• Mop your brow and sing us a Christmas carol
30 DEGREES in the shade and Squinter retreats from the baking heat of the garden to the relative cool of the living room for a lie-down on the settee. The TV’s on low in the background and as Squinter stretches out and mops his brow, dull and familiar clips from daytime ads puncture the hot afternoon stillness. Life insurance for the over-50s; £2 a month to save a donkey; cruises on the Rhine; funeral plans; Christmas trees.
Wait. What? Christmas trees?
Squinter sits up, puts on his glasses, grabs the remote and turns up the sound. And, yep, there it is. Three generations of an affluent and smilingly handsome family in a tastefully furnished living room warmly lit by softly blinking festive lights. The centrepiece of this cheerful domestic Yuletide tableau is a richly decorated Christmas tree enveloping grand-parents, parents and children in its comforting glow.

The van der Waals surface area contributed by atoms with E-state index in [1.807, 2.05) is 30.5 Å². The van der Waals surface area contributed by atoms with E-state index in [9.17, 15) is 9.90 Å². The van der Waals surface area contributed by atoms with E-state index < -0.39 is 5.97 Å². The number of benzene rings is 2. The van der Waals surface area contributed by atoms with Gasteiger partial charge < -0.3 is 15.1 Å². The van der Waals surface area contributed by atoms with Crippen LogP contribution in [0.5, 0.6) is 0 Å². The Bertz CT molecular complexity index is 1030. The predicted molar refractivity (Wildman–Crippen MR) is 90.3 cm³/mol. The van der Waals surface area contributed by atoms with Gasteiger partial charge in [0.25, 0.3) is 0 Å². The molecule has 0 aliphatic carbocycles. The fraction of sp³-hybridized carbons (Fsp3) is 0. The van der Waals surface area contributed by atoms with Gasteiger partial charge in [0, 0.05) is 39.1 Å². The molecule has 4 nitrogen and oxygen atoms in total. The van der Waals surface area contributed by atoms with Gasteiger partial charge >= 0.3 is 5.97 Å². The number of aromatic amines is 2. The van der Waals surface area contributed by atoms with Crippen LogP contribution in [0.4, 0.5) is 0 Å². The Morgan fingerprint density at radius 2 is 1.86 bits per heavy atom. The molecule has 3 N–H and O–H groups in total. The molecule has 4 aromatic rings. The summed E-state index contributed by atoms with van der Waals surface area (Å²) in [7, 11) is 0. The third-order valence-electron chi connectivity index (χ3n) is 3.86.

“This Christmas, create magical moments at the flick of a switch,” Squinter hears. “Made with craftsmanship you’ll enjoy for years to come. Handstrung lights that add a twinkle to your festivities and true needle foliage that looks stunningly lifelike. Make it your own. Have a happier Christmas with free delivery at Balsam Hill.co.uk.”
Squinter clicked off the television and sank back into the settee. A fat bumble bee buzzed lazily against the window, the tarmac on the road outside shimmered dreamily in a heat haze and the smell of barbecued meat mingled with laughter and music from a dozen nearby gardens. Try as he might, Squinter struggled to find the festive spirit on the hottest day in Belfast for years; instead he found himself wondering whether this Balsam Hill Christmas commercial had set a new record for the start of the Christmas festivities.
Regular readers will know that Squinter has written many times about Halloween starting in mid-September, Easter eggs in early January, selection boxes in the supermarkets in mid-September. But an ad for a Christmas tree smack bang in the middle of July? As a life-threatening heatwave blasted Ireland and Britain with Mediterranean temperatures? It’s a bit much to take, especially with the embers of the Eleventh Night bonfires still smouldering and the smoking remains of the effigies of Mary Lou, Michelle and Naomi still proving an attraction in Carrick.